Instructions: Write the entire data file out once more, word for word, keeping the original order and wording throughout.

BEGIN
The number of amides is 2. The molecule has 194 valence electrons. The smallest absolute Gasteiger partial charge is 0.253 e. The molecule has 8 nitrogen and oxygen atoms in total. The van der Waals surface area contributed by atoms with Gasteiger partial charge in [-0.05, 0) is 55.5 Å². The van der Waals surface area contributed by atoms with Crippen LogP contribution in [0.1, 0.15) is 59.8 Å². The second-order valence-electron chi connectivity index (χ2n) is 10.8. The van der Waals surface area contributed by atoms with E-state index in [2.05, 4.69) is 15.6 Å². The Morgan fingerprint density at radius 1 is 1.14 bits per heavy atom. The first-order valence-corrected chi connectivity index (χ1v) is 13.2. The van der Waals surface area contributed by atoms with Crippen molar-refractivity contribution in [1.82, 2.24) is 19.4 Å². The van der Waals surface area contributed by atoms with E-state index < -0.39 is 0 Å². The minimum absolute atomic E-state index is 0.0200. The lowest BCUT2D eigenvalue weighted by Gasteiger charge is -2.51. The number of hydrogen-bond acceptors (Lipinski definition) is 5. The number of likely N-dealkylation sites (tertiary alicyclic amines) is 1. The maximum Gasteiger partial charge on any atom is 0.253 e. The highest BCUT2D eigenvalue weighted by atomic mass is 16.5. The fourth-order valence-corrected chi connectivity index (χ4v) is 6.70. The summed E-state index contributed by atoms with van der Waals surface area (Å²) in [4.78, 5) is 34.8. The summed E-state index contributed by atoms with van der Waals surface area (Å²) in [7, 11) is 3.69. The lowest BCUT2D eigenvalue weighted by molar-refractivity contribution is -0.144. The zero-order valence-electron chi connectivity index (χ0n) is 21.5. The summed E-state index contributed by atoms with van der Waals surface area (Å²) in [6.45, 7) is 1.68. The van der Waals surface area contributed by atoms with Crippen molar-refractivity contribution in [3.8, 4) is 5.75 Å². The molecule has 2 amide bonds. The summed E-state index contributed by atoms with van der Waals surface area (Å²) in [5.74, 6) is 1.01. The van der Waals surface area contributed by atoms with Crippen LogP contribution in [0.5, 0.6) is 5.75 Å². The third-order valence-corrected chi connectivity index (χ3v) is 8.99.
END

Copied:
The number of amides is 2. The molecule has 194 valence electrons. The smallest absolute Gasteiger partial charge is 0.253 e. The molecule has 8 nitrogen and oxygen atoms in total. The van der Waals surface area contributed by atoms with Gasteiger partial charge in [-0.05, 0) is 55.5 Å². The van der Waals surface area contributed by atoms with Crippen LogP contribution in [0.1, 0.15) is 59.8 Å². The second-order valence-electron chi connectivity index (χ2n) is 10.8. The van der Waals surface area contributed by atoms with E-state index in [2.05, 4.69) is 15.6 Å². The Morgan fingerprint density at radius 1 is 1.14 bits per heavy atom. The first-order valence-corrected chi connectivity index (χ1v) is 13.2. The van der Waals surface area contributed by atoms with Crippen molar-refractivity contribution in [1.82, 2.24) is 19.4 Å². The van der Waals surface area contributed by atoms with E-state index < -0.39 is 0 Å². The minimum absolute atomic E-state index is 0.0200. The lowest BCUT2D eigenvalue weighted by Gasteiger charge is -2.51. The number of hydrogen-bond acceptors (Lipinski definition) is 5. The number of likely N-dealkylation sites (tertiary alicyclic amines) is 1. The maximum Gasteiger partial charge on any atom is 0.253 e. The highest BCUT2D eigenvalue weighted by atomic mass is 16.5. The fourth-order valence-corrected chi connectivity index (χ4v) is 6.70. The summed E-state index contributed by atoms with van der Waals surface area (Å²) in [4.78, 5) is 34.8. The summed E-state index contributed by atoms with van der Waals surface area (Å²) in [7, 11) is 3.69. The lowest BCUT2D eigenvalue weighted by molar-refractivity contribution is -0.144. The zero-order valence-electron chi connectivity index (χ0n) is 21.5. The summed E-state index contributed by atoms with van der Waals surface area (Å²) in [6.45, 7) is 1.68. The van der Waals surface area contributed by atoms with Crippen molar-refractivity contribution in [3.8, 4) is 5.75 Å². The molecule has 2 amide bonds. The summed E-state index contributed by atoms with van der Waals surface area (Å²) in [5.74, 6) is 1.01. The van der Waals surface area contributed by atoms with Crippen LogP contribution in [0.5, 0.6) is 5.75 Å². The third-order valence-corrected chi connectivity index (χ3v) is 8.99.